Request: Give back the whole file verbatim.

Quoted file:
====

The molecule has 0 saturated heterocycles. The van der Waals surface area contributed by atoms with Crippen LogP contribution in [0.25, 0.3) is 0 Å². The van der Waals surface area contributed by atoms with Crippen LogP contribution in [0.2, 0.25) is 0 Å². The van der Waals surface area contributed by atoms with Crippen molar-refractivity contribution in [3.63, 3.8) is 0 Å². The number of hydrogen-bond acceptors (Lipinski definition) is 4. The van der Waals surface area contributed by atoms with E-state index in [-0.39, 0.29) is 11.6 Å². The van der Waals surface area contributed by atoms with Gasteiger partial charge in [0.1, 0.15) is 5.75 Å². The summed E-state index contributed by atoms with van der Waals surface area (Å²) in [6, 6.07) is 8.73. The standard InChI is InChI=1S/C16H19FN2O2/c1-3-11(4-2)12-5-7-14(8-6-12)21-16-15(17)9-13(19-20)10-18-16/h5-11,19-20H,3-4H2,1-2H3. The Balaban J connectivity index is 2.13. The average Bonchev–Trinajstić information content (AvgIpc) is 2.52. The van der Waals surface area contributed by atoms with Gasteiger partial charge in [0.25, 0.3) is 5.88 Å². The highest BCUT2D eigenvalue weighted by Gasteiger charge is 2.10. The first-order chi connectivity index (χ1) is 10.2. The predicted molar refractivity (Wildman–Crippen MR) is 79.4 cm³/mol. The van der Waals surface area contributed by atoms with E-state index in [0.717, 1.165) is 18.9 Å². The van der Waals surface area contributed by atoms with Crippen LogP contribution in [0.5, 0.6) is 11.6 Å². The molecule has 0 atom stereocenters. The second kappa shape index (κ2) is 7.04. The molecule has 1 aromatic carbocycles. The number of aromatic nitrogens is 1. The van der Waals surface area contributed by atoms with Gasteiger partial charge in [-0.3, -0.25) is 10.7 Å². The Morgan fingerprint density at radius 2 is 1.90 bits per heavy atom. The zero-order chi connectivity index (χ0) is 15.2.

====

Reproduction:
The molecule has 0 saturated heterocycles. The van der Waals surface area contributed by atoms with Crippen LogP contribution in [0.25, 0.3) is 0 Å². The van der Waals surface area contributed by atoms with Crippen LogP contribution in [0.2, 0.25) is 0 Å². The van der Waals surface area contributed by atoms with Crippen molar-refractivity contribution in [3.63, 3.8) is 0 Å². The number of hydrogen-bond acceptors (Lipinski definition) is 4. The van der Waals surface area contributed by atoms with E-state index in [-0.39, 0.29) is 11.6 Å². The van der Waals surface area contributed by atoms with Gasteiger partial charge in [0.1, 0.15) is 5.75 Å². The summed E-state index contributed by atoms with van der Waals surface area (Å²) in [6, 6.07) is 8.73. The standard InChI is InChI=1S/C16H19FN2O2/c1-3-11(4-2)12-5-7-14(8-6-12)21-16-15(17)9-13(19-20)10-18-16/h5-11,19-20H,3-4H2,1-2H3. The Balaban J connectivity index is 2.13. The average Bonchev–Trinajstić information content (AvgIpc) is 2.52. The van der Waals surface area contributed by atoms with Gasteiger partial charge in [0.25, 0.3) is 5.88 Å². The highest BCUT2D eigenvalue weighted by Gasteiger charge is 2.10. The first-order chi connectivity index (χ1) is 10.2. The predicted molar refractivity (Wildman–Crippen MR) is 79.4 cm³/mol. The van der Waals surface area contributed by atoms with E-state index in [0.717, 1.165) is 18.9 Å². The van der Waals surface area contributed by atoms with Crippen LogP contribution in [0.5, 0.6) is 11.6 Å². The molecule has 0 atom stereocenters. The second kappa shape index (κ2) is 7.04. The molecule has 1 aromatic carbocycles. The number of aromatic nitrogens is 1. The van der Waals surface area contributed by atoms with Gasteiger partial charge in [-0.3, -0.25) is 10.7 Å². The Morgan fingerprint density at radius 2 is 1.90 bits per heavy atom. The zero-order chi connectivity index (χ0) is 15.2.